Having become a national liberal movement of social reform, and a part of the state, Socialism adopted the national ideal and submerged the international. In the measure that the dominant Socialism softened its antagonism to the governing system of things and merged into that system, it drew further away from the militant proletariat and from the Socialism of other nations. There being nothing virik and revolutionary in its policy within the nation, Socialism could not produce a virile and revolutionary international policy. The Socialist movement, operating in an epoch of national development, had become nationalistic, and its nationalistic bias persisted into the new international epoch of Imperialism; it was dominated by the vague democratic nationalism of a preceding era. In the meanwhile, the nation developed into a carrier of Imperialism, discarding democratic nationalism. Socialism went out to fight for the democratic nation, and lo and behold! – Imperialism claimed it for its own, as the nation was now imperialistic. The catastrophe of the Socialist collapse in the crisis of war flowed equally from the circumstance that neither nationally nor internationally had Socialism adapted itself to the conditions and requirements of the era of Imperialism. Socialism had itself become a fetter upon the revolutionary development of the proletariat.


1. In the United States, the unskilled, because of the high degree of “internal” imperialistic development, have acquired a large self-consciousness and activity, and the betrayal of the unskilled by the dominant Socialism and its accessory American Federation of Labor, has nowhere been as complete as in this country. McKees Rocks, Paterson, the Mesaba Range, the great strikes of the unskilled and the IWW generally, have not secured any real support from the dominant forces in the Socialist Party, and have been usually betrayed, either actively or by default. It is true that the party took up the Lawrence strike and the Ludlow outrages, but this was done equally by liberal bourgeois representatives; and in this, again, the Socialist Party was true to its official petty bourgeois ideology.

2. Marxism, originally and essentially a revolutionary system, was perverted by the pseudo-Marxists into an instrument for maintaining the status quo in the Socialist movement, a status becoming increasingly antiquated and consequently reactionary. The struggle between Marxism and Revisionism resulted in a theoretical victory for Marxism; and yet the Social Democracy in practice became increasingly Revisionist, while it was held up by “Marxists” everywhere as the model Socialist Party. These Marxists, typified by Karl Kautsky in Germany, Jules Guesde in France and G. Plekhanov in Russia, were fundamentally a reactionary factor, and each in his particular way collapsed miserably under the test of the war. Their thought expresses the characteristics of bourgeois revolutions, in which, according to Marx, “the phrase surpasses the substance.” They represent the “center,” the Marxism of which is neither revolutionary nor of Marx, and which, precisely because it uses revolutionary phrases in its criticism of the “right,” is particularly dangerous. In a brochure written in April 1917, N. Lenin said:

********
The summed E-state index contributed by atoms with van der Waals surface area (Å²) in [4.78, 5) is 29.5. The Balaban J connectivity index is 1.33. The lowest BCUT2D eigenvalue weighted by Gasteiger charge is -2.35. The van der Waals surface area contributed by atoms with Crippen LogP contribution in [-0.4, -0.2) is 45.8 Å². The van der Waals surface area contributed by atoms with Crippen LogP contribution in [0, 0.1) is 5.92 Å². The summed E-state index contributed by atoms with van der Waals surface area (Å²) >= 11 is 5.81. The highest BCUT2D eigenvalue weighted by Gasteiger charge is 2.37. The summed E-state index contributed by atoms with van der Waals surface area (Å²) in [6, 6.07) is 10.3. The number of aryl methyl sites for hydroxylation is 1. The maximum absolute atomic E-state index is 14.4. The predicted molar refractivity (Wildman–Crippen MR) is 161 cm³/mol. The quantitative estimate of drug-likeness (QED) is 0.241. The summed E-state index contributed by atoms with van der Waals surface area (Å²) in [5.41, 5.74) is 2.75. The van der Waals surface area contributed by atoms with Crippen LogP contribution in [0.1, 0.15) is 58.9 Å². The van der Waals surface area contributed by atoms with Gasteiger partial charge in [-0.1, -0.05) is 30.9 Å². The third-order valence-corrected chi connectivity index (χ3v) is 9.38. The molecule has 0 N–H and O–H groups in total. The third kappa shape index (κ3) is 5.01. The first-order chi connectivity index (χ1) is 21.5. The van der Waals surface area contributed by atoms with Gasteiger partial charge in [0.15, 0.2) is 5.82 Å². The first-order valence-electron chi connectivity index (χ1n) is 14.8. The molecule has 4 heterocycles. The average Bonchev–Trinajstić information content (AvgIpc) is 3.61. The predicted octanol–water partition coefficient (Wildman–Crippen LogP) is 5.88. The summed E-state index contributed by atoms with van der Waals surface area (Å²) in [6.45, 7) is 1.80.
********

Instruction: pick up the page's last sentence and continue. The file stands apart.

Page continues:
“The center is the heaven of petty bourgeois phrases, of lip internationalism, of cowardly opportunism, of compromise with the social-patriots. The fact is that the center is not convinced of the necessity of a revolution against the government of its own country; it does not preach that kind of a revolution, it does not wage an incessant fight for the revolution, and it resorts to the lowest, super-Marxist dodges to get out of the difficulty. The members of the center group are routine worshippers, eaten up by the gangrene of legality, corrupted by the parliamentary comedy, bureaucrats accustomed to nice sinecures. Historically and economically they do not represent any special stratum of society; they only represent the transition from the old-fashioned labor movement, such as it was from 1871 to 1914, which rendered inestimable services to the proletariat through its slow, continued, systematic work of organization in a large, very large field, to the new movement which was objectively necessary at the time of the first world-wide war of Imperialism, and which has inaugurated the socialrevolutionary era.”

3. Socialism grew into the state, not the socialist state of the future, but into the capitalistic state of the present. It became a part of this state. It strengthened its own position, but in doing so it strengthened also the state of which it formed a part. It aided the capitalist governments in so developing their powers that they could finally extend their activities beyond their own boundaries. Indirectly, then. Socialism aided in creating the very forces which have brought on the present war. Social Democracy ceased to be an organization of those without a country and became a party of valued citizens whose constructive co-operation was useful to the government and is now especially essential at a time when this government could hardly achieve its purposes without the help of the Socialists. – Heinrich Laufenberg and Fritz Wolfheim, The Old International and the New. (This pamphlet was published in 1915, and is an expression of a revolutionary Socialist group in Germany.)


Last updated on 14.10.2007